Smooth, quiet ride. Gas mileage is OK. Front-view camera is somewhat useful. Rearview camera gives a clear view but doesn't register objects in deep shadow well. But there are problems. Too many controls are integrated into the touch screen in the dash. This requires a driver to look away from the road to find controls instead of doing it by feel, which decreases the safety of the vehicle. Air conditioning/heat is integrated into the touch screen controls, as are the controls for audio. The GPS mapping system is a disaster. Major roads that have been in place for over 60 years sometimes don't even appear on the map. Few roads and city streets are identified by name, leaving the driver to play Guess What Street We're On in unfamiliar territory. Major, major turnoff. Still not sure if that can even be fixed. The glovebox has been downsized and is now only big enough for one glove. A ledge in the dash above the glovebox is too small to serve for anything functional. A handy storage tray that used to be located under the back floorboard has disappeared, leaving little storage room for the odds and ends that are handy to carry along. The engine comes equipped with a function that idles or turns off the engine during stops. Frequently, our Outback will suddenly lurch 15-45 seconds after stopping, which is nerve-wracking. The EyeSight function in our model frequently fails for no observable reason, but returns within a minute or two. However, during that time, the safety features such as collision avoidance are disabled. Overall, a good vehicle that has some considerable flaws.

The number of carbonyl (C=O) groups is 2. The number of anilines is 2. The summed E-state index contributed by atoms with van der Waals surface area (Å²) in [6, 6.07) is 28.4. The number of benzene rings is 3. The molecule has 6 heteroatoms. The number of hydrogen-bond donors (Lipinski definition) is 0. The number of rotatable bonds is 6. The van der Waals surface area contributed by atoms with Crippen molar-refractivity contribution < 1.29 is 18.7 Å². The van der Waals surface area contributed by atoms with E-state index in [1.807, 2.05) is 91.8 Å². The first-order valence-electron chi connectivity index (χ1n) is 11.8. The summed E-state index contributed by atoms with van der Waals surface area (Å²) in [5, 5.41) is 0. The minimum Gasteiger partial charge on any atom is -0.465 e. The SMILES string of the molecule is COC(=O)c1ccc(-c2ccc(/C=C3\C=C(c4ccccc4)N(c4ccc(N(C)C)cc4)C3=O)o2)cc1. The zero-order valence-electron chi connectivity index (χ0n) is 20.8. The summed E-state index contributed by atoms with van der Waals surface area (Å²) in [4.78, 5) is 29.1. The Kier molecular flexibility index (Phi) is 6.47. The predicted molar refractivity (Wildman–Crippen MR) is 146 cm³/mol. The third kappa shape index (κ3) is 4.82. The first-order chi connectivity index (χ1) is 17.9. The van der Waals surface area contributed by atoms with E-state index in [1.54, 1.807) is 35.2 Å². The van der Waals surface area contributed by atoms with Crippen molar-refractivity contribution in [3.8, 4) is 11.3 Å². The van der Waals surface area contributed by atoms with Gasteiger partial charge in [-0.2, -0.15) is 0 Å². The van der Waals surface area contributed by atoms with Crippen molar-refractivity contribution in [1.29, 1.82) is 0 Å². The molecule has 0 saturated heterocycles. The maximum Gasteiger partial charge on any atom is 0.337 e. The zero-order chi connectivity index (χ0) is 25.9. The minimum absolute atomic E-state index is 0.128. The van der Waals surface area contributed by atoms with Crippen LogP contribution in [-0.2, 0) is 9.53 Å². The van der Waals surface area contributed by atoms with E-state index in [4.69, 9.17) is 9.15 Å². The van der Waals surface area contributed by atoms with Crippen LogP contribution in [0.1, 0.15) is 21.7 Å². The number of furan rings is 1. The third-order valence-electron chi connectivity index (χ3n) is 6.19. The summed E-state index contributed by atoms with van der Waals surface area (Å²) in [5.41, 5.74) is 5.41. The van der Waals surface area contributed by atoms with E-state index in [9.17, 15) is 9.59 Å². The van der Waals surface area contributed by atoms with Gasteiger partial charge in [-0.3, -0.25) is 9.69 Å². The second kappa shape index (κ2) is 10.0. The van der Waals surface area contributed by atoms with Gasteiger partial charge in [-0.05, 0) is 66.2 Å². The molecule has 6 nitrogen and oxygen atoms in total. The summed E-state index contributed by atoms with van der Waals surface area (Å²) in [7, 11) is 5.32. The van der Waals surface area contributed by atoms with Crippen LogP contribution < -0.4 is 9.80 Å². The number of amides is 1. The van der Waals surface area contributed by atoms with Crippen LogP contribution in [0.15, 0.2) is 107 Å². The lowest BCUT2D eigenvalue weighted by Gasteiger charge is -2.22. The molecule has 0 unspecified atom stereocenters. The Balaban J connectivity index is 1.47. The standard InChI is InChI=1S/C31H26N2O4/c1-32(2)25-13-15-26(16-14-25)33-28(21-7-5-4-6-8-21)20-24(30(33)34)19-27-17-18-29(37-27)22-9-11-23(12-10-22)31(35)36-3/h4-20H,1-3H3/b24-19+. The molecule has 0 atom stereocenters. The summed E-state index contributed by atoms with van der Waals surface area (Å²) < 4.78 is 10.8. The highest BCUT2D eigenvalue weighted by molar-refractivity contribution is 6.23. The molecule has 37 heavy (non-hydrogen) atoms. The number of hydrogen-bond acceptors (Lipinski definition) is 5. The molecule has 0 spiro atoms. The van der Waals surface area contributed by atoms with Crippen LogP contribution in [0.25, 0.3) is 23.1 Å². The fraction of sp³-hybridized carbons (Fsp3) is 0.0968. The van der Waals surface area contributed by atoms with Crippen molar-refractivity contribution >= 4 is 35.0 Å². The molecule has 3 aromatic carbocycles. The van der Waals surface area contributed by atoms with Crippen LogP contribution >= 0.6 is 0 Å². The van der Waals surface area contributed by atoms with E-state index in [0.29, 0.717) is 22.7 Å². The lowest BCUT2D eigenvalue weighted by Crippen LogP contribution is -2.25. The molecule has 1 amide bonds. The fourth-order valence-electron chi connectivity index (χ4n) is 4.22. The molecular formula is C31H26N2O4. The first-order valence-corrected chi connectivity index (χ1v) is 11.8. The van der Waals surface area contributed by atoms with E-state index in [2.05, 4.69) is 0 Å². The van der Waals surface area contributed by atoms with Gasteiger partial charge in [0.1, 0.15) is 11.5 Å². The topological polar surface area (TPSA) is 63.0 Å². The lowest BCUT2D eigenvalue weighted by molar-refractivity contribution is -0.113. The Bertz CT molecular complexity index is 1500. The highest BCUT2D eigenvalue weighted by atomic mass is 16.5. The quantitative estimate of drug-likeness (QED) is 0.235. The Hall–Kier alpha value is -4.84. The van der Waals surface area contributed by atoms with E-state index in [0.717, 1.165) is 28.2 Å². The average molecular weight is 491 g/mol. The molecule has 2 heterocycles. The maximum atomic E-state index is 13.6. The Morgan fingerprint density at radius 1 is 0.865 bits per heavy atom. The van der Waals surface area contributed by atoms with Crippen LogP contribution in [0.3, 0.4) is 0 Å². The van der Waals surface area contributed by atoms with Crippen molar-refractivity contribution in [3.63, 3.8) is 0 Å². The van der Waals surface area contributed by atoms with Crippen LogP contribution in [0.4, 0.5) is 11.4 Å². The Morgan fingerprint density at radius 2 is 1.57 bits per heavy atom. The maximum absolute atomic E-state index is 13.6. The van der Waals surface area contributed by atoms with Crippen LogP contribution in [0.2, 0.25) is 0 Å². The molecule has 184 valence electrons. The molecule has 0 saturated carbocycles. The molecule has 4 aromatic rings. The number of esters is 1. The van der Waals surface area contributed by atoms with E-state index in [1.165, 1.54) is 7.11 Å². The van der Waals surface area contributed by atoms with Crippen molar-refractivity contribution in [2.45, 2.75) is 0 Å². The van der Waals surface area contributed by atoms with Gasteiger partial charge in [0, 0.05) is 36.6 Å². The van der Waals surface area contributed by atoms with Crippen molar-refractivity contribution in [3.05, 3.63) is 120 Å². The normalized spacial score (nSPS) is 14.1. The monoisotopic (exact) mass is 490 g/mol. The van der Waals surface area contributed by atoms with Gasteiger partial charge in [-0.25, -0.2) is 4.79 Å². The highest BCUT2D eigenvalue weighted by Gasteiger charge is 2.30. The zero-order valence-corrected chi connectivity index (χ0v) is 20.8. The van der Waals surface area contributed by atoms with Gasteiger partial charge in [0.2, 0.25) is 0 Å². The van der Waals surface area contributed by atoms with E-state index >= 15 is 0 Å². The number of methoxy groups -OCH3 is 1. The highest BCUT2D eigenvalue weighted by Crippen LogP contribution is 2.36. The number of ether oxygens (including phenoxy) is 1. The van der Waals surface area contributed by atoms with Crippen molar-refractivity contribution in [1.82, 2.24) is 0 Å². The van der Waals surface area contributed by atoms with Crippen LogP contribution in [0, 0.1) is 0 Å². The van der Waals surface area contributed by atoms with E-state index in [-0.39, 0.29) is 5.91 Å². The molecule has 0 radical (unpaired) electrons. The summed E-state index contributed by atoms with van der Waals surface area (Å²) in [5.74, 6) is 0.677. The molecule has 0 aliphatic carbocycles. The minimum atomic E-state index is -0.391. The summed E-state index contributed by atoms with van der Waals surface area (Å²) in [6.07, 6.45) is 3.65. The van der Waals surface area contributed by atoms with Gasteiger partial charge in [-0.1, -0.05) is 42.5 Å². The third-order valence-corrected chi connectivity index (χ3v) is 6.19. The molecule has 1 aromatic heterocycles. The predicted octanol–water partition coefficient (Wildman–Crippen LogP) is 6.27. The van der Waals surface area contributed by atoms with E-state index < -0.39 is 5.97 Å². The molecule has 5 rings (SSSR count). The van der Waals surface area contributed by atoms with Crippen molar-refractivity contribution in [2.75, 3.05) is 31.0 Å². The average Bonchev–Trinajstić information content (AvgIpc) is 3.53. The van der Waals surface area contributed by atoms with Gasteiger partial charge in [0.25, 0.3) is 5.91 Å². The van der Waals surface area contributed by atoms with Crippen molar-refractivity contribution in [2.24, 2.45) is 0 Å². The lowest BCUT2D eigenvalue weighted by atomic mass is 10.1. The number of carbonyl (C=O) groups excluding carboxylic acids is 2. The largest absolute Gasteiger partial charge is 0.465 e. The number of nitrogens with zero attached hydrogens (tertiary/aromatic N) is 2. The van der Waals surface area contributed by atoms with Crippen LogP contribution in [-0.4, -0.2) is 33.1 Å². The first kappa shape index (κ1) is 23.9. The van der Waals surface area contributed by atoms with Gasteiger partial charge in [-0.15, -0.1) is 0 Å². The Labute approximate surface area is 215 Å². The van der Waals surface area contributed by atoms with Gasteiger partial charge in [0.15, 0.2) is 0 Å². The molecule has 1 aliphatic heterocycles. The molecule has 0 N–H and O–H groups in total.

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New car and Certified Pre-Owned programs by Subaru
New car program benefits
36 months/36,000 miles
60 months/unlimited distance
60 months/60,000 miles
Roadside assistance
36 months/36,000 miles
Certified Pre-Owned program benefits
Maximum age/mileage
5 years/80,000 miles
Basic warranty terms
Coverage available for purchase
7 years/100,000
Dealer certification required
152-point inspection
Roadside assistance